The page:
欧美高清vjcossexo,新久久热在线视频精品

The Future of Architecture: MVRDV Envisions the World’s First Vertical Airport

欧美高清vjcossexo,新久久热在线视频精品MVRDV and Airbus Urban Mobility investigate the implementation of flying vehicles in urban transport networks.

Nathaniel Bahadursingh Nathaniel Bahadursingh

欧美高清vjcossexo,新久久热在线视频精品

Now open for entries, the 8th Annual A+Awards is celebrating the Future of Architecture, giving global recognition to forward-thinking designers forging new solutions for our evolving world. Enter the A+Awards now to be considered for upcoming coverage.

2018 A+Awards Firm of the Year MVRDV is collaborating with Airbus Urban Mobility, Bauhaus Luftfahrt, ETH Zurich and Systra to envisage the future of Urban Air Mobility (UAM). The investigation is particularly focused on the implementation of self-piloted, zero-emission, electric air vehicles at the urban level, and their potential impacts and benefits for cities. They are exploring strategic urban development scenarios that leverage UAM as an opportunity to grow cities around the globe, creating thriving urban regions.

As part of the study, MVRDV has produced a series of compelling renderings showing how flying vehicles could arrive at “vertiports” or vertical airports, landing on lofty cantilevered platforms protruding from skyscrapers.

Concept of UAM connecting to residential structures

The collaborative research project attempts to answer questions regarding the protocols that need to be established with authorities to guarantee the safe and harmonious integration of flying vehicles, and how UAM technology can be leveraged to improve cities for all. By analyzing short and long-term scenarios, they aimed to recognize and mitigate the detrimental impacts that come from the introduction of new transportation modes in cities.

According to MVRDV, the research “…highlights how, when implemented with urban principles in mind, Urban Air Mobility (UAM) can reconnect territories with minimal impact, and deliver a multi-modal system that is accessible to, and beneficial for, people of all backgrounds.” In order to achieve this, it is vital to develop infrastructure solutions that seamlessly integrate UAM into the existing transport network.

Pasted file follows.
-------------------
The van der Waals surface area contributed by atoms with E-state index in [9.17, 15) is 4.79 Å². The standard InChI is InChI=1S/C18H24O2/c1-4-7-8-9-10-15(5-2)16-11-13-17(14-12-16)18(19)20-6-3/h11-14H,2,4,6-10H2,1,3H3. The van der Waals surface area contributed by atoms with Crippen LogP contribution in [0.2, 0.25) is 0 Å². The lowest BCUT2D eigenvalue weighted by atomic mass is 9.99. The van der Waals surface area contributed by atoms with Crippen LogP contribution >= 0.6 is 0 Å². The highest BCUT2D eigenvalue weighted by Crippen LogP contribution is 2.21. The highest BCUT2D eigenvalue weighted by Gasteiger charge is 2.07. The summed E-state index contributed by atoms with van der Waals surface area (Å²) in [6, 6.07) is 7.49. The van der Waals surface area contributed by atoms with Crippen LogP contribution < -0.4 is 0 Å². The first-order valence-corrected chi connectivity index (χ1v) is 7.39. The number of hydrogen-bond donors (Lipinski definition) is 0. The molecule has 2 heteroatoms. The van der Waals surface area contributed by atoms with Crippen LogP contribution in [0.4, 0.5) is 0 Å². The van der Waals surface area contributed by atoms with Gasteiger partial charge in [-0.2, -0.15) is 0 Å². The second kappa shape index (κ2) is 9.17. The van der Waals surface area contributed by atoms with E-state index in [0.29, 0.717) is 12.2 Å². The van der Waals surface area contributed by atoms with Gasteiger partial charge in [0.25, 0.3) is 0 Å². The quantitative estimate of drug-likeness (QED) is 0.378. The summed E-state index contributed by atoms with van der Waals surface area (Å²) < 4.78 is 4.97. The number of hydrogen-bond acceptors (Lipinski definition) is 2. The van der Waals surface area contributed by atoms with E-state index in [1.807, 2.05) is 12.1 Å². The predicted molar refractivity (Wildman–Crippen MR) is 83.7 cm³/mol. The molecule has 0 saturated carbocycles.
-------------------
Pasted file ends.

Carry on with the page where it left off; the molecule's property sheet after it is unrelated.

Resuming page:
UAM can reconnect territories with minimal impact and deliver a multi-modal system that is accessible to and beneficial for all people.

One such solution the researchers identified is the development of the aforementioned “vertiports”, landing hubs that integrate the aerial network with the existing and future ground transportation system. According to MVRDV, vertiports can come in all types and sizes, but unlike stations for traditional transport methods, they do not require tracks, tunnels or roads to connect. This saves energy, natural resources and land, allowing designers to adapt the vertiports to a variety of different locations. 

A concept of a vertiport within an urban environment

It is also believed that vertiports can serve as catalysts for urban improvement. “In locations that are underdeveloped, vertiports can be designed as opportunity hubs with educational and healthcare facilities or business incubators,” explained the architects. “In areas fractured by infrastructure such as roads, a vertiport can serve as a bridge connecting neighborhoods.” They assert that vertiports can also act as hubs of renewable energy, data and public amenities.

MVRDV’s research recognizes that UAM does not seek to replace cities’ existing transport infrastructure. It instead looks to demonstrate the principles of transit-oriented development that works to serve local surroundings and build more sustainable and efficient networks. The short-term business case for UAM, according to MVRDV, is for it to act as a service that connects major transportation hubs such as airports with business centers. Once the technology is well established, it could expand as a contributor to rail or road infrastructure.

A concept of a vertiport connecting to an airport

Based on this study, it is apparent the creation of a “three-dimensional city” through UAM could have profound, positive impacts on urban centers. Vertiports have the potential to be more flexible and inexpensive compared to traditional transport infrastructure, allowing them to better connect and serve disadvantaged areas of cities along with rural areas. MVRDV and Airbus Urban Mobility have made it a priority to find the intersection between new technology and accessibility. Creating improved transportation networks and stronger connections that simultaneously serve local communities are responsible and appropriate actions to take in order to sustainably grow with our cities. 

This type of initiative is what the 8th Annual A+Awards, currently open for entries, is all about. Under the theme, “The Future of Architecture”, use MVRDV’s “Vertiport” as inspiration a submission to this year’s Transportation categories. This is your chance to give your most innovative project — whether built or unbuilt — the spotlight it deserves. Enter before the Final Entry Deadline on March 27th to be in the running.

Enter the 8th Annual A+Awards

All images courtesy of MVRDV

+